[Photo: Avocado Green]

Avocado hired sourcing experts, and as they searched for organic suppliers, they found small family farms in India that matched the company’s values. But rather than just sourcing materials from them, they decided to invest in owning them. Today, they are co-owners of a certified organic latex factory in Kerala, southern India. They also co-own a sheep farm in the Himalayas, certified by the Responsible Wool Standard, where they graze 200,000 sheep on approximately 100,000 acres of land. The sheep are shorn every year and all the wool is processed and then sent back to Avocado’s factory in Los Angeles.

Starting at $1,399, Avocado’s mattress was more expensive than many of its peers, whose mattresses retailed for as little as $399. But since the brand was able to expand its operations, it was able to release a cheaper mattress, with fewer components, which starts at $799. It’s also launched a luxury mattress that’s softer and includes more layers of material, starting at $2,799, allowing it to tap into the lower and upper segments of the market.

[Photo: Avocado Green]

Say no to VCs

As the mattress wars escalated five years ago, startups made headlines for the massive injections of venture capital they received. Casper, in particular, stood out for raising $339.7 million across five rounds of funding, which led to a valuation of $1.1 billion in 2019. But Abrials says Avocado’s success has a lot to do with refusing to take venture capital funding. The company was fully funded by the four co-founders themselves, several of whom were entrepreneurs who sold their previous businesses to launch Avocado. “We liked the independence we had to make choices that were right for us, rather than trying to make things look good on an investor’s bottom line,” he says. “We had seen investors wanting to come in, then wanting to leave a company, after a set period of time.”

But despite all his funding, Casper was unable to build a profitable business. In 2020, it had a disappointing IPO after its financials revealed it was losing money on every mattress sold, largely because it was spending a third of its revenue, $114 million, to marketing. Analysts pointed out that Casper didn’t actually have a single product, so it acquired customers largely by spending money on social media marketing. And as the market grew increasingly crowded – with at least 178 different mattress brands online by 2018 – it became more and more expensive to buy ads. “I think VCs were applying the software model to accommodate legacy products,” says Abrials. “But creating a product, especially a unique product, is very difficult. Our materials come from complicated places; it takes a lot of people to make physical things; mattresses are difficult to ship. Sometimes I think we must be really crazy to do what we do.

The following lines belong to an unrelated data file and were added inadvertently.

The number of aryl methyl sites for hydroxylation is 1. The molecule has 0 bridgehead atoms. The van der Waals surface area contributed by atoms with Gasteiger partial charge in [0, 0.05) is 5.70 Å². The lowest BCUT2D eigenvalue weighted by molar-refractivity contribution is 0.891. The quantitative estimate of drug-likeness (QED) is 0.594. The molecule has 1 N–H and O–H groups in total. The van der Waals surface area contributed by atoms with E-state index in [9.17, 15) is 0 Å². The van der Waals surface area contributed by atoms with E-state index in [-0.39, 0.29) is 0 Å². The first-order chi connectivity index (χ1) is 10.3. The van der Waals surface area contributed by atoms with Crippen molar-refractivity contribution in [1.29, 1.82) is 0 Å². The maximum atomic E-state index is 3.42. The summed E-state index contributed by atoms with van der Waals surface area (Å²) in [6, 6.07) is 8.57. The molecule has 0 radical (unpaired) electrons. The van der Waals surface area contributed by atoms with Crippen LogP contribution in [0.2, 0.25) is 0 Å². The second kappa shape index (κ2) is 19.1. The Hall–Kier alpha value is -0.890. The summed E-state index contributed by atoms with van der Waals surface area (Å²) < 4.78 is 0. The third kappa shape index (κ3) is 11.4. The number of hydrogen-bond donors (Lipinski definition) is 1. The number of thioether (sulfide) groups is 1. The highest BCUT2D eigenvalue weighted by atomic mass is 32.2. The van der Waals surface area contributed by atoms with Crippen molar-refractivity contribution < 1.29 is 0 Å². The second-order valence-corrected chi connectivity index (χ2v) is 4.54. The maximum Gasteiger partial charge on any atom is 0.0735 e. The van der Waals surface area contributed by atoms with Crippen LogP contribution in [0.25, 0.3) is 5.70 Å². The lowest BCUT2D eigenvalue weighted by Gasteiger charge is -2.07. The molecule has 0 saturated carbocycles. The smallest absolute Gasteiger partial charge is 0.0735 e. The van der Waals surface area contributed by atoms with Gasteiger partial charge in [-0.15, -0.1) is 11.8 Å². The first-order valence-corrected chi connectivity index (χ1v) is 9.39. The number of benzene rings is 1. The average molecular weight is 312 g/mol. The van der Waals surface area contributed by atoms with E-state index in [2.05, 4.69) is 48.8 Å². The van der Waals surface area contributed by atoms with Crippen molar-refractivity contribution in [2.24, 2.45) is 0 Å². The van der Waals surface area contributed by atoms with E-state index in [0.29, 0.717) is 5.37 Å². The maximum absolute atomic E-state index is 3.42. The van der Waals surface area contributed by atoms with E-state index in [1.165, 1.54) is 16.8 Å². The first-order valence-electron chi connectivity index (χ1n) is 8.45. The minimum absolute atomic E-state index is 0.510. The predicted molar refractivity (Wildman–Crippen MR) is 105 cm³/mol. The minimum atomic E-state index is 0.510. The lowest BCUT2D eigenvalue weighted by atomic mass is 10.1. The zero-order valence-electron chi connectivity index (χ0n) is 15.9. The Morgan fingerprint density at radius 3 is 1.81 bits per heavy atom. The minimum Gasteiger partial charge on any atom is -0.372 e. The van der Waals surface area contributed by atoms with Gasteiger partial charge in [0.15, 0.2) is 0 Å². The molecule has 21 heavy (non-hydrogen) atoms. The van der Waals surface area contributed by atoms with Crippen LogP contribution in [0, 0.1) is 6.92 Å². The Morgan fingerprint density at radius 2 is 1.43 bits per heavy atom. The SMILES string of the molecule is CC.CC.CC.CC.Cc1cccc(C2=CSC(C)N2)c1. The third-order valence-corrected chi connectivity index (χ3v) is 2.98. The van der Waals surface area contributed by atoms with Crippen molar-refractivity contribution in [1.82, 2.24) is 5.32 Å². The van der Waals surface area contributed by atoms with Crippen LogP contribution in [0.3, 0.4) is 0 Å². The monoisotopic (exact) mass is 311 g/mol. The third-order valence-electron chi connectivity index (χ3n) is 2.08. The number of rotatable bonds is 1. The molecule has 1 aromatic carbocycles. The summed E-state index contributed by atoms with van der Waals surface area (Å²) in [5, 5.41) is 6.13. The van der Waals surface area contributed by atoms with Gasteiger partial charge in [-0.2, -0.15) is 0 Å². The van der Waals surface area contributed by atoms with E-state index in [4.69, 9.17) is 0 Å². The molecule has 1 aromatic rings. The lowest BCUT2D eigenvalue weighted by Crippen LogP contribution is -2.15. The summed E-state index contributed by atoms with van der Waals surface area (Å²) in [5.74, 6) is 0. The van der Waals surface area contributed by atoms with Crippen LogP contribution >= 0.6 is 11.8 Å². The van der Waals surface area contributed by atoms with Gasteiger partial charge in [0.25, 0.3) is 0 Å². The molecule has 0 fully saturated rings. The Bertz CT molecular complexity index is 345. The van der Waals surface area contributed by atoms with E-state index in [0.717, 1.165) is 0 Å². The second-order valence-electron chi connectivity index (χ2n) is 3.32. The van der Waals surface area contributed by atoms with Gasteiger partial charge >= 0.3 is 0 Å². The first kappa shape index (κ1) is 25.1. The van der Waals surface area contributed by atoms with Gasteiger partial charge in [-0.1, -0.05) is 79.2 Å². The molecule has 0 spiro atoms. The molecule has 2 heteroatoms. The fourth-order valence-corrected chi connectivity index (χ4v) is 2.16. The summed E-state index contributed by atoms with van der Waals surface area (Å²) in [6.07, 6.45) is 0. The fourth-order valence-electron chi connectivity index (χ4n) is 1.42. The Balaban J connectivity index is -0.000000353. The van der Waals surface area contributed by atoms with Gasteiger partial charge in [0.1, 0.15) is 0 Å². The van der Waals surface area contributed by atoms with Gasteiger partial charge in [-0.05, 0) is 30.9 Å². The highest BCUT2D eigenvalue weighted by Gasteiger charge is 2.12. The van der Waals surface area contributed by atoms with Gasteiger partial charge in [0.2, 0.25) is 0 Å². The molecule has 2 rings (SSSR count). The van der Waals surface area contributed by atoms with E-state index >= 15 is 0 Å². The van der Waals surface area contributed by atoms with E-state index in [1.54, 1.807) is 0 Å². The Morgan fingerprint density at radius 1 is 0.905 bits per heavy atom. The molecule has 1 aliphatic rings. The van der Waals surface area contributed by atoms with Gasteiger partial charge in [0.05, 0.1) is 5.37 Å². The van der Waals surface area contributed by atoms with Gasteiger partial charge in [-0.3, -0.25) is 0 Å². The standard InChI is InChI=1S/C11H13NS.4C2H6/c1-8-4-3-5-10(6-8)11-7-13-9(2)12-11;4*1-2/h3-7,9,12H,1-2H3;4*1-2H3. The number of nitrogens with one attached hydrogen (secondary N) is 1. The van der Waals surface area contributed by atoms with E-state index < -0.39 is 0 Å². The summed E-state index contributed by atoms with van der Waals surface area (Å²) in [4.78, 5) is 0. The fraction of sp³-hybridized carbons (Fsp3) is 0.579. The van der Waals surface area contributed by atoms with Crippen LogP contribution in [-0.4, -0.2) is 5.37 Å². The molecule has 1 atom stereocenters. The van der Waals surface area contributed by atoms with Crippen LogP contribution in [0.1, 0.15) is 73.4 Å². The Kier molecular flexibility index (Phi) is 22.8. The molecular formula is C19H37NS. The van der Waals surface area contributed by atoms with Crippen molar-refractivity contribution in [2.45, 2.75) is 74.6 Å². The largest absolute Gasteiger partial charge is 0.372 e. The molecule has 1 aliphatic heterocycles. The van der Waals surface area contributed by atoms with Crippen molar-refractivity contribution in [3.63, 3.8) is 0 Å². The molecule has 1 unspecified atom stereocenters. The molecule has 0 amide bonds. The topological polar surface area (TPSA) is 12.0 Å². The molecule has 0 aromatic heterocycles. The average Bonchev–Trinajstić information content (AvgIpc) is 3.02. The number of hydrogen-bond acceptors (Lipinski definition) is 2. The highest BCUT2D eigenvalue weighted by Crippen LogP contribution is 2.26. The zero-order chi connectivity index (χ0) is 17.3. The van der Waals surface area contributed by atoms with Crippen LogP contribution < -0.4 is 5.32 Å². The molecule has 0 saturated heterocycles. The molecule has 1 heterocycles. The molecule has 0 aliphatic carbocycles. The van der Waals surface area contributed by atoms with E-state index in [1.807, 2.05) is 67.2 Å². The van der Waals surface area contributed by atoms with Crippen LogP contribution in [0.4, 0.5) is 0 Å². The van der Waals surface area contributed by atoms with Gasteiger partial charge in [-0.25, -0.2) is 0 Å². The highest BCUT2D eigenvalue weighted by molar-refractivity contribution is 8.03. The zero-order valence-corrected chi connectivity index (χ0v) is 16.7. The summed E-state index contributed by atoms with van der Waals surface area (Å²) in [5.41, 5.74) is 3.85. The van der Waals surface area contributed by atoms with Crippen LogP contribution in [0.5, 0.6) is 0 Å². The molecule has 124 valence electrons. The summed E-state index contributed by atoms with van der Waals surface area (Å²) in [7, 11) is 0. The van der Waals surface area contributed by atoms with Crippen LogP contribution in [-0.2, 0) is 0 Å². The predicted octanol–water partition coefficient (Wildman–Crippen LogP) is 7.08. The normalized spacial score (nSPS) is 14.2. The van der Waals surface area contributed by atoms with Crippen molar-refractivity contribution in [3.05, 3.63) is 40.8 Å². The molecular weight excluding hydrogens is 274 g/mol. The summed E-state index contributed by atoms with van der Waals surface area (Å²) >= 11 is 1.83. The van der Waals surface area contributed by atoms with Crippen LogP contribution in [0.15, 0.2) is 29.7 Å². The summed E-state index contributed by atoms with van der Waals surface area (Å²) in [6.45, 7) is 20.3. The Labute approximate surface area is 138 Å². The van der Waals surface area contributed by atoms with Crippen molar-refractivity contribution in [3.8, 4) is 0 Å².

This year, Casper announced it was taking the company public, at less than half its IPO price. It’s not the only struggling mattress brand. Purple’s CEO resigned last year after disappointing financial results. And some startups, like Tomorrow Sleep, a bed-in-a-box spin-off owned by Serta Simmons, shut down completely last year.

[Photo: Avocado Green]

A zero waste factory

Although Avocado does not share revenue, it appears to be growing rapidly. It now has one million square feet of manufacturing space in Los Angeles, 800 employees and 12 physical stores, in locations including New York, Marin County, California and Georgetown, DC. we earn every year and reinvest it in the business,” says Abrials.

[Photo: Avocado Green]

After six years in business, the founders of Avocado have big dreams for the future. Beyond mattresses, the brand now sells sheets, towels, bed frames, sleepwear and even skincare. In some cases, such as beauty products, the company partners with other suppliers. But it tries to make many of these new products, like furniture, in-house.

Abrials is now determined to try to create a zero waste factory, where no piece of wool or piece of wood is thrown away. Currently, the brand is salvaging all of those leftover materials and turning them into new pieces of furniture, like a $599 coffee table or a $109 vase. “We ask our workers to save every little piece of wood we cut and figure out what we can do with it,” he says.

But in the end, he thinks that’s how the brand will succeed. “It’s always a crowded market,” says Abrials. “Sustainability is how we can differentiate ourselves. So we have to keep pushing the bar.